We’ve updated our V2 Ikawa Pro machines with the latest Firmware version (24) and run on “closed loop” setting. Our roasters underwent full service in October of 2018 which included replacement heating elements and an updated PT 1000 temperature sensor, and were recalibrated in September 2019.

I found myself at the preship approval cupping table in Emeryville on February 19th, just over a month before its arrival in Oakland’s port. Quick shipping under normal circumstances is worth celebrating, but in the shadow of a public health crisis and global supply chain disruption is nothing short of miraculous. So much has changed in that short span of time, even the way we cup and approve coffees, down to wholesale changes in how these coffees reach the consumer. A measure of comfort can be found in the airtight consistency of this coffee from Bella Carmona and its unfussy nature.

I applied my two favorite sample roast Ikawa profiles, roasting at home on my porch, and cupped in isolation. Both roasts were expressive, sweet, elegant, and delicious, and scored (by my undisputed tabulations) within half a point of each other. The shorter of the two roasts (in blue) offered up the classics: baking spice, butterscotch, honey, praline, and mandarin orange. The slightly longer surprised me with its zippy citrusy characteristics, while notes of blackberry and spiced apple pie lent supporting roles.

Some coffees, like last week’s Sumatra, bend at will to the whim of the roaster. Others, like this Guatemala, seem to remain true to character regardless of the applied thermodynamics. This, overall, should be a fairly easy coffee to roast under most conditions, and will likely offer consistent and solid results with many different styles of approach. Happy roasting, see what you can come up with.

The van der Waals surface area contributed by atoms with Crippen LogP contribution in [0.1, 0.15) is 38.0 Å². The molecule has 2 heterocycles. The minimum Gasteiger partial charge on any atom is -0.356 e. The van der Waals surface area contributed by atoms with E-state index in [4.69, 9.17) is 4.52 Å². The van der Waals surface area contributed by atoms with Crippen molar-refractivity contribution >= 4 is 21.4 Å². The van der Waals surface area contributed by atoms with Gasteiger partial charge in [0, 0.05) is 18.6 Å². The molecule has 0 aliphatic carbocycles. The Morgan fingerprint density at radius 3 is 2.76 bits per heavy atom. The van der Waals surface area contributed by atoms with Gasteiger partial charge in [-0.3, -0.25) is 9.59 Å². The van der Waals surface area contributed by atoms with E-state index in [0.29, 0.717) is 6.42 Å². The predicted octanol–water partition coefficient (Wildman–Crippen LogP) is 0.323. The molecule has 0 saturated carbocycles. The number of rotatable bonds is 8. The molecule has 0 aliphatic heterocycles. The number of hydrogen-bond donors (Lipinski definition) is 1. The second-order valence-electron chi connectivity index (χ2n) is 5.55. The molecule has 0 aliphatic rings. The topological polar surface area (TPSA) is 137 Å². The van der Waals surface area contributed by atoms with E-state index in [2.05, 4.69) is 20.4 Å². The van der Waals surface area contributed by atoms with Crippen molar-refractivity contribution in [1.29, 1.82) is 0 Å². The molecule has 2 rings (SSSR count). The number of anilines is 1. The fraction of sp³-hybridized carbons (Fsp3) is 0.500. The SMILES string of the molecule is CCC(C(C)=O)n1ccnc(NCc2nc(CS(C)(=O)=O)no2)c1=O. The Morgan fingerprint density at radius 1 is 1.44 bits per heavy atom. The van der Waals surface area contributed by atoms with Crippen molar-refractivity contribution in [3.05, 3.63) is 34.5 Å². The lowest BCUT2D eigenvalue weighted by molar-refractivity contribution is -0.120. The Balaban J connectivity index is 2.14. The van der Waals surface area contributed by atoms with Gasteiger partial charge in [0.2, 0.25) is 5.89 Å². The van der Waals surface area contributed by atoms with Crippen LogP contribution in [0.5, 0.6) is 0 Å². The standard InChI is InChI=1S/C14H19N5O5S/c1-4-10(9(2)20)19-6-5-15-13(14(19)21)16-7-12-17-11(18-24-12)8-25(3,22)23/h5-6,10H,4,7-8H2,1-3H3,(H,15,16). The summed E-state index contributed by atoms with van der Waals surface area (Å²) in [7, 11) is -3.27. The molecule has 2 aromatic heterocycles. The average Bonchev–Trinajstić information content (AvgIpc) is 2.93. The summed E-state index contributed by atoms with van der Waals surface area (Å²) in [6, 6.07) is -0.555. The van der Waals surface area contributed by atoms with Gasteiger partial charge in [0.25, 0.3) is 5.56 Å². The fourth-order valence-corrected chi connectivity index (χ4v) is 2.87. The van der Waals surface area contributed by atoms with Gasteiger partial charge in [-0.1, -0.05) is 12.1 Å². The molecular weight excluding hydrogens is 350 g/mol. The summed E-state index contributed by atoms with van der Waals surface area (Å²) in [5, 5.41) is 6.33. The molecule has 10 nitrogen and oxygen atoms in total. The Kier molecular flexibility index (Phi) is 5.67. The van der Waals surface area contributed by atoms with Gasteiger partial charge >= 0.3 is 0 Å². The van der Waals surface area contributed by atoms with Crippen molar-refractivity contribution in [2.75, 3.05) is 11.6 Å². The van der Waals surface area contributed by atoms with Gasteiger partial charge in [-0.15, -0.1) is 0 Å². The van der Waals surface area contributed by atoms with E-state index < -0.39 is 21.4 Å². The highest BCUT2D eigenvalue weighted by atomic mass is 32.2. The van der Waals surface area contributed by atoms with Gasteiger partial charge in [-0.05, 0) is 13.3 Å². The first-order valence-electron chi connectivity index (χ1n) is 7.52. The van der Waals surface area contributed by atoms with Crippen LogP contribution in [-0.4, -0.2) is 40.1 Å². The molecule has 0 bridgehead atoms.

You can download the profile to your Ikawa Pro app here:

Roast 1: Crown Standard SR 1.0

Roast 2: Crown Maillard +30 SR 1.0


Behmor Analysis by Evan Gilman

Unless otherwise noted, I follow a set standard of operations for all my Behmor roasts. Generally, I’ll use the 1lb setting, manual mode (P5), full power, and high drum speed until crack. Read my original post and stats here. 

Chris generally likes to tease me, saying that I can’t stand fully washed coffees. This is probably because I tease him whenever there’s a natural on the table – but the thing is, we both have a good appreciation for the standout coffees of our less-than-favorite process. And for the record, I do like washed coffees! This is a standout washed coffee, too, with all the expected notes of heavy sugar and thick chocolate.

Seeing the green attributes of this coffee (on the dry side, dense, and with low water activity), I knew that to get the sugary attributes I was looking for I would need to draw out my Maillard and Post-Crack Development a bit.

I did start with full power (P5) and high drum speed like usual, but I tried to ramp down the power earlier than I usually do, and lowered to 75% power (P4) at 8:00 into the roast. I held this heat application for one minute, then returned to full power at 9:00. Crack occurred almost exactly one minute later at 10:00, and I turned the heat back down to 75% at the same time. I also opened the door of the roaster for 10 seconds at 10:20. After 1:10 of Post-Crack Development I stopped the roast by hitting “COOL” and leaving the door closed. Final roast time: 11:10.